How does one disable a botnet? It is difficult to identify and repair individually infected machines. Therefore, targeting the command and control servers can instead break the linkage between the infected machines and the malicious controller.
Manual identification is time-consuming and can lead to collateral damage. Automation is required to enumerate the machines, evaluate the threat, identify the takedown mechanism, and determine the potential collateral damage by the takedown. Using a dataset of DNS registrations over time, the tools were tested across this sample of the Internet over time (from Damballa).
APT (Advance persistent threats) are particularly troublesome as they are machines that persist and change their presence overtime according to the botnet controller. The C&C machines also attempt to go dark by changing their IP resolution to localhost (127.0.0.1), thereby minimizing their observed signature by only having network traffic when an attack is required. This leads to a suite of detection features that can lead to identifying the actual C&C machines, such as having short-lived IP addresses, changing the domain name to NULL or localhost, and varying the IP address across a diverse set of infrastructure and geographic locations.
Then develop a machine learning algorithm, initially with a ground truth of 50k records of APTs. The features are scored and then run through different models using the 90/10 on the ground truth dataset. The following results are only approximate, as I was trying to copy them during the presentation.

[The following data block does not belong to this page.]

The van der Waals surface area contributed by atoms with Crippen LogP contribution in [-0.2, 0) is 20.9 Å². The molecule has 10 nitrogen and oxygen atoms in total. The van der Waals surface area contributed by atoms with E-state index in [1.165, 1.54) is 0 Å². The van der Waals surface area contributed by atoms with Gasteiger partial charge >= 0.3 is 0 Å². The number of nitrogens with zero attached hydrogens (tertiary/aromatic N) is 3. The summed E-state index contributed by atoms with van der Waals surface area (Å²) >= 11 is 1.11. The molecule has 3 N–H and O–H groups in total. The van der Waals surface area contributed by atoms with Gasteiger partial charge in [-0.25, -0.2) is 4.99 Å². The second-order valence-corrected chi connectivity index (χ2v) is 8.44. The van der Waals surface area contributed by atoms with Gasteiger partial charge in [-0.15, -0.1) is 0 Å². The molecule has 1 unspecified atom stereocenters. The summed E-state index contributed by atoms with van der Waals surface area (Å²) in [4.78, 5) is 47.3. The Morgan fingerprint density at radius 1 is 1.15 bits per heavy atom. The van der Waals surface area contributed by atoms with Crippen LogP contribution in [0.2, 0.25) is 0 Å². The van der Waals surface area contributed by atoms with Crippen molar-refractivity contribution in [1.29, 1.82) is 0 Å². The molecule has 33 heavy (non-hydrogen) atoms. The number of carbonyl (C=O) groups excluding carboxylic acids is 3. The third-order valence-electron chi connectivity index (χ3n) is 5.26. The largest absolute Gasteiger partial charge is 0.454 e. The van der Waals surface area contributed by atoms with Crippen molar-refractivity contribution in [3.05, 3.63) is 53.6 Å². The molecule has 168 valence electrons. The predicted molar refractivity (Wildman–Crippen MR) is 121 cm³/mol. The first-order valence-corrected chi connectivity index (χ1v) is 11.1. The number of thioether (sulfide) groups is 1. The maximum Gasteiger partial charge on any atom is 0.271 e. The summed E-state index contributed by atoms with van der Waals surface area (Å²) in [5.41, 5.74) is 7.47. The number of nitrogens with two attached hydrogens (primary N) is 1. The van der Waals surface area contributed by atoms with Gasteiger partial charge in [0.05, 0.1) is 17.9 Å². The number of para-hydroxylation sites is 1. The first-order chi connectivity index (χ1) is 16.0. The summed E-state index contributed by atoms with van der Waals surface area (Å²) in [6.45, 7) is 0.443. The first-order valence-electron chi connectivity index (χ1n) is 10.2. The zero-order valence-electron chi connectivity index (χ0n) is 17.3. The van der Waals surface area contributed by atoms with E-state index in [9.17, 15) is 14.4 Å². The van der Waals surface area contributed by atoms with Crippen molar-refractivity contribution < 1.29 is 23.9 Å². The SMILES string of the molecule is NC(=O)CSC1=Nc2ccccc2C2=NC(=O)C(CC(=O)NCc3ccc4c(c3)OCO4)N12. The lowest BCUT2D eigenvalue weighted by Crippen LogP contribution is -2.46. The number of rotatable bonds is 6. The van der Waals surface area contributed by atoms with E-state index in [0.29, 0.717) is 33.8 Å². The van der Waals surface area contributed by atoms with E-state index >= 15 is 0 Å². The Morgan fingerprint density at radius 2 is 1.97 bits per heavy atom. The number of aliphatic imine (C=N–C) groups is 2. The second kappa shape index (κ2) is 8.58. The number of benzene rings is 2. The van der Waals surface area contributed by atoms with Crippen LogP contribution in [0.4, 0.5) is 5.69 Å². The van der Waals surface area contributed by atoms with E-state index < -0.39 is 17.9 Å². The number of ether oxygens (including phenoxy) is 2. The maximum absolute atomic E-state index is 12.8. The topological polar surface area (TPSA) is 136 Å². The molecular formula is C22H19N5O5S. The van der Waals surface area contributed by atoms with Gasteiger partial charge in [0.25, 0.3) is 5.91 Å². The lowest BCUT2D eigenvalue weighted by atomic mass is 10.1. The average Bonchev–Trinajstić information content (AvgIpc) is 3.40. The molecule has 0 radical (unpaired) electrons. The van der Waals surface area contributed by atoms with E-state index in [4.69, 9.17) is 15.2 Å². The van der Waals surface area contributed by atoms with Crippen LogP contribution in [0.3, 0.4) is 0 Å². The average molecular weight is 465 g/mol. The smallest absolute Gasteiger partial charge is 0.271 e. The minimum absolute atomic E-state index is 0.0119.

|Model||Accuracy||True Positive Rate||False Positive Rate|
|General Linear Regression||98||93||1|
Then apply to the full dataset of 300 million records. These are clustered to 1.1 million clusters, of which ~700 are above 0.8 confidence of being APTs. At 90% confidence, the clusters all contain less than 1000 domain names.
How then do botnets attempt to evade detection? The infected machines generally use DNS to lookup their C&C machines; however, the lookup can be occasionally spurious or to legitimate IPs. The machines could be peer to peer, but this requires active connections that are often blocked or restricted by networks (against "legitimate" uses such as bittorrent).
The suite of tools also operates on the malware running in VMs, whereby it works through possible takedown mechanisms and then observes the response of the infection to takedown thereby identifying other, possibly unused, communication approaches. For most infections, this takes on the order of hours to enumerate through the approaches; however, some can take days.
- Attributing the botnet to physical entities
- Targeting P2P-based botnets